/ 27 August 2010

A ‘shameful’ state of affairs

A 'shameful' State Of Affairs

The state of books and reading in South Africa is “outrageous”, says Stephen Johnson, managing director of Random House Struik, one of the country’s biggest publishing houses. “Books and reading are simply not on the national agenda at all. It’s shameful.”

He says: “The state has a fundamental responsibility to build and create and inject significantly into the development of libraries in different areas, suburbs and townships all across the land. Ease of access to books is crucial. Library culture has been so eroded in the past 15 to 20 years, but it’s an essential starting point for the culture of book-buying and reading.”

This lack of reading culture has not helped the country’s publishing industry, which was put under further pressure when the recession hit.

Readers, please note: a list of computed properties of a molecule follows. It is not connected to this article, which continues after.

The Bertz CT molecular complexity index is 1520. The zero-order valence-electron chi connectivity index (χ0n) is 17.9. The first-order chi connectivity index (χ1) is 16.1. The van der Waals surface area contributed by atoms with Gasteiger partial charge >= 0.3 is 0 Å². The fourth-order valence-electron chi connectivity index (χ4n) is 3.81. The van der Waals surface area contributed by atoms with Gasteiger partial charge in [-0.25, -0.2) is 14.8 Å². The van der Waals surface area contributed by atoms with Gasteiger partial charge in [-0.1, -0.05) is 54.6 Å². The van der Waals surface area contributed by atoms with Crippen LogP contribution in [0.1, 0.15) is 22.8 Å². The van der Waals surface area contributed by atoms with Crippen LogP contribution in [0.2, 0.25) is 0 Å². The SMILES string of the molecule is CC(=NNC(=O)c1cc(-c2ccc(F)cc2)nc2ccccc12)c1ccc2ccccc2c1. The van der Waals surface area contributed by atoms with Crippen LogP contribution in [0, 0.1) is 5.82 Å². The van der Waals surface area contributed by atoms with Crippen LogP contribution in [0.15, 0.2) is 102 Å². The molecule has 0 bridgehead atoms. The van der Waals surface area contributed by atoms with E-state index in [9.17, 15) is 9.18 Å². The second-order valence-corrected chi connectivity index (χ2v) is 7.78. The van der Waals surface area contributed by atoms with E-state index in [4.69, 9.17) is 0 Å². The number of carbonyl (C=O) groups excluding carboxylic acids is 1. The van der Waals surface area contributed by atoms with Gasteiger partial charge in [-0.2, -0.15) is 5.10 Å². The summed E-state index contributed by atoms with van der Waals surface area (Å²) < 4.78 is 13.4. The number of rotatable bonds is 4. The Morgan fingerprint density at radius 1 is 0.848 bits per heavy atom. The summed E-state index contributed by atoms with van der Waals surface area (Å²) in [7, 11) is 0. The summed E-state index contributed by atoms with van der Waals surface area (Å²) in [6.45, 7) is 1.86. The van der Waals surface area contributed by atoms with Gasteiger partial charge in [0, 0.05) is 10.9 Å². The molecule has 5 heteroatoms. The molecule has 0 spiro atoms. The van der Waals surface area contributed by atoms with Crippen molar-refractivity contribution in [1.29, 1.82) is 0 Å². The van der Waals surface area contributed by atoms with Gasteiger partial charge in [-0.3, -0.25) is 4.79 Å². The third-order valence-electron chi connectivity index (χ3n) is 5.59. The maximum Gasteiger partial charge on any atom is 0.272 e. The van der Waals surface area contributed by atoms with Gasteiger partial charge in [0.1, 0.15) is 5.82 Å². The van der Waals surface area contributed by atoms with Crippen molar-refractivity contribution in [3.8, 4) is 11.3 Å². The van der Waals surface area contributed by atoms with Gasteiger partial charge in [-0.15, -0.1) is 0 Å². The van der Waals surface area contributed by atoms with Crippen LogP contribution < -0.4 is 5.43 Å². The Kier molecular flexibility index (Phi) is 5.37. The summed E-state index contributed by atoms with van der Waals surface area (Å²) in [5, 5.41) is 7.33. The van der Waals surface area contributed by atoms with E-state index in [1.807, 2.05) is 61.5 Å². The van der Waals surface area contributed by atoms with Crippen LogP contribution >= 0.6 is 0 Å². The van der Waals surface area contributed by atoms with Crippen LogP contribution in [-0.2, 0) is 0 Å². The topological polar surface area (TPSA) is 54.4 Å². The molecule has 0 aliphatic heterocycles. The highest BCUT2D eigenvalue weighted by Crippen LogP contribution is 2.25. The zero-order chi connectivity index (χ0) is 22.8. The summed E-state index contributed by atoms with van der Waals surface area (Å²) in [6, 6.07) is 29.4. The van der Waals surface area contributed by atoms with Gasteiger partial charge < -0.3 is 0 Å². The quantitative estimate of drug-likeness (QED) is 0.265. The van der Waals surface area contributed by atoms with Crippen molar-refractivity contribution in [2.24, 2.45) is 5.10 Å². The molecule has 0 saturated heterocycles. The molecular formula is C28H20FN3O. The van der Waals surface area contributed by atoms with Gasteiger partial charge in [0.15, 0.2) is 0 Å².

“The industry is beleaguered, frankly, in economic terms. The recession hit badly, and because there’s not a broad-based love of books and reading it was one of the first to be hit. People aren’t buying books.”

But, Johnson says, the state of writing in the country is “great”.

“Since democracy, and especially in the past eight to 10 years, there’s been a growth in the number of exciting, quality, worthwhile writers. The sad state of book-selling is a market problem, not a production problem. The creative edge is very prevalent in the country at the moment.”

Although he cannot attend the literary festival himself, Johnson says he is “thrilled” about the event.

“I’m thrilled that the literary festival has been resurrected. The Weekly Mail‘s literary festival always made an enormous contribution to literature.”

Some of Random House Struik’s writers who will be at the festival include Max du Preez, Andrew Brown and Imraan Coovadia. “I like what I see on the programme,” says Johnson. “I really hope the festival is able to sustain itself. I think there is a place for this sort of intellectual rigour that the Mail & Guardian provides.”